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The Globe and Mail

5 quick ways to perk up the mid-summer garden

Early summer's blast of blooms is long over, but it's not too late to create something spectacular in the yard. Lorraine Flanigan digs in and refuses to let the last half of the season go to waste.

Cut back

To freshen the look of spring- and early-summer-flowering perennials now past their prime, cut back the browning flowers of lady's mantle (Alchemilla), which also helps keep self-seeding in check, and prune off any tatty leaves. Catmints (Nepeta) come to life after a vigorous shearing (by about half to two-thirds), becoming more compact and often reblooming later in the season. This technique also works for hardy geraniums that have developed long, straggly stems after flowering. To keep the garden tidy, make a daily habit of plucking off the spent blooms of summer-flowering perennials, including phlox, daylilies and red hot pokers (Kniphofia).

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Take control

Window boxes, planters and other container gardens can outgrow their pots by midsummer. Trim vigorous sprawlers, such as sweet potato vines, trailing plectranthus and silvery helichrysum, to expose the underlying containers. Cut back any long, leggy stems of petunias and pansies by about half to encourage new branches to form and to reinvigorate flowering. By midseason, the roots of these annuals have invaded much of the soil in their pots, sopping up every drop of moisture that flows their way, so it's doubly important to keep containers well-watered – once and sometimes twice a day.


During the hot, dry days of summer, our first tendency is to hose down the garden. A better technique – and one that saves both water and time – is to apply a summer mulch. Shredded cedar, composted pine mulch or chopped, dried leaves (if you have them), applied in a shallow two- to five-centimetre layer over the soil surface locks moisture in the ground, protects it from drying winds and moderates soil temperatures, making growing conditions less stressful for plants. To conserve moisture already in the soil, the best time to mulch is following a rainfall.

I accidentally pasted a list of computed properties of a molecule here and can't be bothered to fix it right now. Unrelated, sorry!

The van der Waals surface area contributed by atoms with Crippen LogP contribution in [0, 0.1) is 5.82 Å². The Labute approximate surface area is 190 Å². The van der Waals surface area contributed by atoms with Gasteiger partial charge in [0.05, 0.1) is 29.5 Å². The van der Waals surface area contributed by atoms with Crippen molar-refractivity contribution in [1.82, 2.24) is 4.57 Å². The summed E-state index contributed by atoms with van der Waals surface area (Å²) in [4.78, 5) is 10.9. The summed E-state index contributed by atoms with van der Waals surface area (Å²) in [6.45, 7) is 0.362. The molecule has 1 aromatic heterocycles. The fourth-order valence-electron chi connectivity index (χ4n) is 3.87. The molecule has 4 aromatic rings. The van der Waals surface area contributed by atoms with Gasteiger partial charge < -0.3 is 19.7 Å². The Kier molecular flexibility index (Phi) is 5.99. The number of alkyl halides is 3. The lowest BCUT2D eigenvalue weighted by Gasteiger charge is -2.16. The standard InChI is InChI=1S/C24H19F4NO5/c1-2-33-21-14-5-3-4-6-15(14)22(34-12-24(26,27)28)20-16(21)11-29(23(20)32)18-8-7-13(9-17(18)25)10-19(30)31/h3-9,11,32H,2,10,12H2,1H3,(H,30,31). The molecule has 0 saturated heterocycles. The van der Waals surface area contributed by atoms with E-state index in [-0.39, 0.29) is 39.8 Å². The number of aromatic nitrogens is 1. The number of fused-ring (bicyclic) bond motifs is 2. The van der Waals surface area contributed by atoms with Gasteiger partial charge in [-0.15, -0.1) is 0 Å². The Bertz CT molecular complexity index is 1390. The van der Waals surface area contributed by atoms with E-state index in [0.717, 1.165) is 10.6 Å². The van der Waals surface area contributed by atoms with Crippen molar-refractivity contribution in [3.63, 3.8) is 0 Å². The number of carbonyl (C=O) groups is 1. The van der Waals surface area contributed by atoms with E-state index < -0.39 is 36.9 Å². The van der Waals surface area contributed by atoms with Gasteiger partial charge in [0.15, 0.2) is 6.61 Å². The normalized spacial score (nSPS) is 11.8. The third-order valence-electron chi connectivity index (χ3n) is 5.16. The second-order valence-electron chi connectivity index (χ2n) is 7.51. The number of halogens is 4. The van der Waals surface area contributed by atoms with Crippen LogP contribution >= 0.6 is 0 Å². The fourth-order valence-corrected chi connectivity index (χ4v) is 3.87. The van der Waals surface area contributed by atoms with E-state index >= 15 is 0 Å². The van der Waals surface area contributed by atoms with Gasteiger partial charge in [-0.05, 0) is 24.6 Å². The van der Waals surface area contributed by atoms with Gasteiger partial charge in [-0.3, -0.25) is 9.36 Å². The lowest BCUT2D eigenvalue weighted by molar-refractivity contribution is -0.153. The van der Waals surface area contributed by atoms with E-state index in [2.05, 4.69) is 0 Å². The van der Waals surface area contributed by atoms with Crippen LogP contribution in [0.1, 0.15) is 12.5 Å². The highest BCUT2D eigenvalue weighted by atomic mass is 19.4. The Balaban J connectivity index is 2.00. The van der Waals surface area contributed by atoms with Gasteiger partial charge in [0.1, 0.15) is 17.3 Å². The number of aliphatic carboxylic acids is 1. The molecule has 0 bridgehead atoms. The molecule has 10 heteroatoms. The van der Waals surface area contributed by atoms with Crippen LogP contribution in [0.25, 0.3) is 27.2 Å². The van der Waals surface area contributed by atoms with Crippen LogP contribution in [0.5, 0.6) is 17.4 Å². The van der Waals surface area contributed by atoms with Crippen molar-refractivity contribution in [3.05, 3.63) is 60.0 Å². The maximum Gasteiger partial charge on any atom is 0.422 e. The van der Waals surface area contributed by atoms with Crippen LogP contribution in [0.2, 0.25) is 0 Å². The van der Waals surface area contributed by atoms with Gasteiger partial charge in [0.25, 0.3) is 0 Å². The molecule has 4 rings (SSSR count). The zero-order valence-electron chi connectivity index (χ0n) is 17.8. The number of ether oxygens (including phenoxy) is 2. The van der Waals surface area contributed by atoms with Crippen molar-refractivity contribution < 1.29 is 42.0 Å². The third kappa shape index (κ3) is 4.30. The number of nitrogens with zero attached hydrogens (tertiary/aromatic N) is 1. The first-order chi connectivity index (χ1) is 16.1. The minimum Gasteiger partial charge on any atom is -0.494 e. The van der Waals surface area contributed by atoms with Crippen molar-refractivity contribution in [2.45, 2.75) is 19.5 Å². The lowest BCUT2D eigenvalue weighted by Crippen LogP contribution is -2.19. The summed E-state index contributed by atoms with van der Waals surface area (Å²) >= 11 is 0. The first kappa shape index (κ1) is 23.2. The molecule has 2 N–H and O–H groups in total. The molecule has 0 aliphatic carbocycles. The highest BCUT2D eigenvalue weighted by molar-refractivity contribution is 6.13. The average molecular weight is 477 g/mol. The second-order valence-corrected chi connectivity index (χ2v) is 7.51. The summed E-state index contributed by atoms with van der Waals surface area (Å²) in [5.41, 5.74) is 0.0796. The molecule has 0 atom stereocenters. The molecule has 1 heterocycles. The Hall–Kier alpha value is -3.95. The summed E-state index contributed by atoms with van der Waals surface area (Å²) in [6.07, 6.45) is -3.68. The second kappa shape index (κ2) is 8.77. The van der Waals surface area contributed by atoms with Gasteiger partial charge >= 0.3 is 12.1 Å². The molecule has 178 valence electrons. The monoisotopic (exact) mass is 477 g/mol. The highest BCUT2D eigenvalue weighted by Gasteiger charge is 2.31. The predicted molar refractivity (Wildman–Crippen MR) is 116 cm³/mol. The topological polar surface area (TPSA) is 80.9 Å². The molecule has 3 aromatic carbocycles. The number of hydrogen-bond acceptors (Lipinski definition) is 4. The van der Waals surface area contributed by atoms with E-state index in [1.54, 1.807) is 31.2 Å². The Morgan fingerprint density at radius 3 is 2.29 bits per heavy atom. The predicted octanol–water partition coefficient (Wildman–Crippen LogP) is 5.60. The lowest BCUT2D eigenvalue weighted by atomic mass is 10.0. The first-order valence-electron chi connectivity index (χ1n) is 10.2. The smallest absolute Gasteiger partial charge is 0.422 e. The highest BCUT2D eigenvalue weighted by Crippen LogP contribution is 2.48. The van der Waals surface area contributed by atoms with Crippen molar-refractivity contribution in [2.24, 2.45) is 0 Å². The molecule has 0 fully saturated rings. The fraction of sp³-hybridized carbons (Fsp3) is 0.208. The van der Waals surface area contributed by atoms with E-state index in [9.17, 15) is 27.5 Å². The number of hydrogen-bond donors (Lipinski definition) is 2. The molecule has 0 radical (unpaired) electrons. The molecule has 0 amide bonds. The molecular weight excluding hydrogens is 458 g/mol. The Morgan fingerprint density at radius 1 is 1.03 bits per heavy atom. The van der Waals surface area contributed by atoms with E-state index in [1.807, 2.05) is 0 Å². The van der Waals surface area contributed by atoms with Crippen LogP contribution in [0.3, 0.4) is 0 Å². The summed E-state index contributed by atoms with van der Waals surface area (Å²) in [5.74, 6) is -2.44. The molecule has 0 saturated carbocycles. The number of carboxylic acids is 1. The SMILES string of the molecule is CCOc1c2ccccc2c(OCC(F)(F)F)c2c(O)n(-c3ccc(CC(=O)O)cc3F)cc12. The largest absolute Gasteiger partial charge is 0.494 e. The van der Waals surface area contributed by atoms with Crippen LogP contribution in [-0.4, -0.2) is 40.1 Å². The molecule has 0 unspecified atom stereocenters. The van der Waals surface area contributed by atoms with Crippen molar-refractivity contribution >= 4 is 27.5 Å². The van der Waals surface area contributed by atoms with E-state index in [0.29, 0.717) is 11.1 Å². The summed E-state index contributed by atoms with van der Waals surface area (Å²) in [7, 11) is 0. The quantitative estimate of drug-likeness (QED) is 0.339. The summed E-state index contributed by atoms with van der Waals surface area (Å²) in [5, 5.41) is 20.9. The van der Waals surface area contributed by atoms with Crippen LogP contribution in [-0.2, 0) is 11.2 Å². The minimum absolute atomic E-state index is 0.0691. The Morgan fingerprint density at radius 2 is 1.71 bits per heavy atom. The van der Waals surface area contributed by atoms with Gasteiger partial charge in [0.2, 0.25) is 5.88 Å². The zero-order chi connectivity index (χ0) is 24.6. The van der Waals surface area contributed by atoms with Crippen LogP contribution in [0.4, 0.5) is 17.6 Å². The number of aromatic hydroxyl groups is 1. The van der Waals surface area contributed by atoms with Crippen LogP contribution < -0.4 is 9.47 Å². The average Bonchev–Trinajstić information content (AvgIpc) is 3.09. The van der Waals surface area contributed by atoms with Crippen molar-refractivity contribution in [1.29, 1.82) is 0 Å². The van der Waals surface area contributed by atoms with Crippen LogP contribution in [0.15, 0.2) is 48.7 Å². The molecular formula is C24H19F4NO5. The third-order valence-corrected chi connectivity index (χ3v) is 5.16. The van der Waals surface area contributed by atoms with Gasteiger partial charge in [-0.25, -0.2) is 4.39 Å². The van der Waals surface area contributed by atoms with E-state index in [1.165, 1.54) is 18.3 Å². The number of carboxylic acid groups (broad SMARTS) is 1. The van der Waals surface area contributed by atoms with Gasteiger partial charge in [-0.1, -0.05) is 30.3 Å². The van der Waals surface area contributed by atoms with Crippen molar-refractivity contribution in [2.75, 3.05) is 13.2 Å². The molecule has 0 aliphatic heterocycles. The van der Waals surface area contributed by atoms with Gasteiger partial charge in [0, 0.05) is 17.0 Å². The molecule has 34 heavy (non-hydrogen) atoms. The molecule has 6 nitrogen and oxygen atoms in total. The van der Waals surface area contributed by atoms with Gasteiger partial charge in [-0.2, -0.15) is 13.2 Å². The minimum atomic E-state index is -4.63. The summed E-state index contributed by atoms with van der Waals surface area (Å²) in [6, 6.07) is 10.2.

Add new plants

Planting at the height of summer somehow seems wrong – and it is the wrong time of year for transplanting – but done with care, planting container-grown perennials and shrubs can fill in gaps and add colour. Right now, nurseries have a good selection of late-summer and fall-blooming plants, such as asters, Japanese anemones and sedums. Before purchasing, check pots for good root systems. Choose an overcast day for planting, and water the plants well before placing them into the ground. Add a handful of compost to the bottom of the planting hole, and then fill it to the rim with water, allowing it to drain. After planting, finish the job with a summer mulch.

Give it an edge

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The final touch to midsummer garden grooming? Give your beds a neat, clean edge. Using an edger tool, work your way around the borders, shaping a shallow channel to separate the beds from pathways and lawns, framing your pretty-as-a-picture garden.

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